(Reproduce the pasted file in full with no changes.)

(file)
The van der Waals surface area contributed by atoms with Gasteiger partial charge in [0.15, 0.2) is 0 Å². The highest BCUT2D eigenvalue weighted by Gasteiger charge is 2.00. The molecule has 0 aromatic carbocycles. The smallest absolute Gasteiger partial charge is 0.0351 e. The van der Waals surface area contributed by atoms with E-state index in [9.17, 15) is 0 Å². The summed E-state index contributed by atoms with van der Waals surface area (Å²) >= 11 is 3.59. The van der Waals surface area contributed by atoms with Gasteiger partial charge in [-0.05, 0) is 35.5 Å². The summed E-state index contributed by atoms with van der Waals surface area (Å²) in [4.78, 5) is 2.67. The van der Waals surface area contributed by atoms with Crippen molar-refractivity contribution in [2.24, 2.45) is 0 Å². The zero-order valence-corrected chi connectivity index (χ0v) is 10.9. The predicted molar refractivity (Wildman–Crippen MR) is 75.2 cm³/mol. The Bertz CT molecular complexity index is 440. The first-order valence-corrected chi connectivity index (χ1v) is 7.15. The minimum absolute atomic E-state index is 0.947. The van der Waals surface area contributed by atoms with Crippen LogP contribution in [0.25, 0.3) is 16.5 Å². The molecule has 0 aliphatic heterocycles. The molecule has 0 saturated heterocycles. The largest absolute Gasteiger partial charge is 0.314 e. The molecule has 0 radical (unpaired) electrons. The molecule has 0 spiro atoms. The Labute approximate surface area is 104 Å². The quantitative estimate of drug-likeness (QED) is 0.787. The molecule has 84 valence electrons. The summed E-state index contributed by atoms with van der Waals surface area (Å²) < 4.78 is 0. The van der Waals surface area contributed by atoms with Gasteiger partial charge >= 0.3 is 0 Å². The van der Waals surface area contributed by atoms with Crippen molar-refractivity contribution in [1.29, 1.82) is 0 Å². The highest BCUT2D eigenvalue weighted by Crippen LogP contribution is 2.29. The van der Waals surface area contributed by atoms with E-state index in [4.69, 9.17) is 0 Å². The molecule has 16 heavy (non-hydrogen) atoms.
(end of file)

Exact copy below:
The van der Waals surface area contributed by atoms with Gasteiger partial charge in [0.15, 0.2) is 0 Å². The highest BCUT2D eigenvalue weighted by Gasteiger charge is 2.00. The molecule has 0 aromatic carbocycles. The smallest absolute Gasteiger partial charge is 0.0351 e. The van der Waals surface area contributed by atoms with E-state index in [9.17, 15) is 0 Å². The summed E-state index contributed by atoms with van der Waals surface area (Å²) >= 11 is 3.59. The van der Waals surface area contributed by atoms with Gasteiger partial charge in [-0.05, 0) is 35.5 Å². The summed E-state index contributed by atoms with van der Waals surface area (Å²) in [4.78, 5) is 2.67. The van der Waals surface area contributed by atoms with Crippen molar-refractivity contribution in [2.24, 2.45) is 0 Å². The zero-order valence-corrected chi connectivity index (χ0v) is 10.9. The predicted molar refractivity (Wildman–Crippen MR) is 75.2 cm³/mol. The Bertz CT molecular complexity index is 440. The first-order valence-corrected chi connectivity index (χ1v) is 7.15. The minimum absolute atomic E-state index is 0.947. The van der Waals surface area contributed by atoms with Crippen LogP contribution in [0.25, 0.3) is 16.5 Å². The molecule has 0 aliphatic heterocycles. The molecule has 0 saturated heterocycles. The largest absolute Gasteiger partial charge is 0.314 e. The molecule has 0 radical (unpaired) electrons. The molecule has 0 spiro atoms. The Labute approximate surface area is 104 Å². The quantitative estimate of drug-likeness (QED) is 0.787. The molecule has 84 valence electrons. The summed E-state index contributed by atoms with van der Waals surface area (Å²) < 4.78 is 0. The van der Waals surface area contributed by atoms with Gasteiger partial charge >= 0.3 is 0 Å². The van der Waals surface area contributed by atoms with Crippen molar-refractivity contribution in [1.29, 1.82) is 0 Å². The highest BCUT2D eigenvalue weighted by Crippen LogP contribution is 2.29. The van der Waals surface area contributed by atoms with E-state index in [4.69, 9.17) is 0 Å². The molecule has 16 heavy (non-hydrogen) atoms.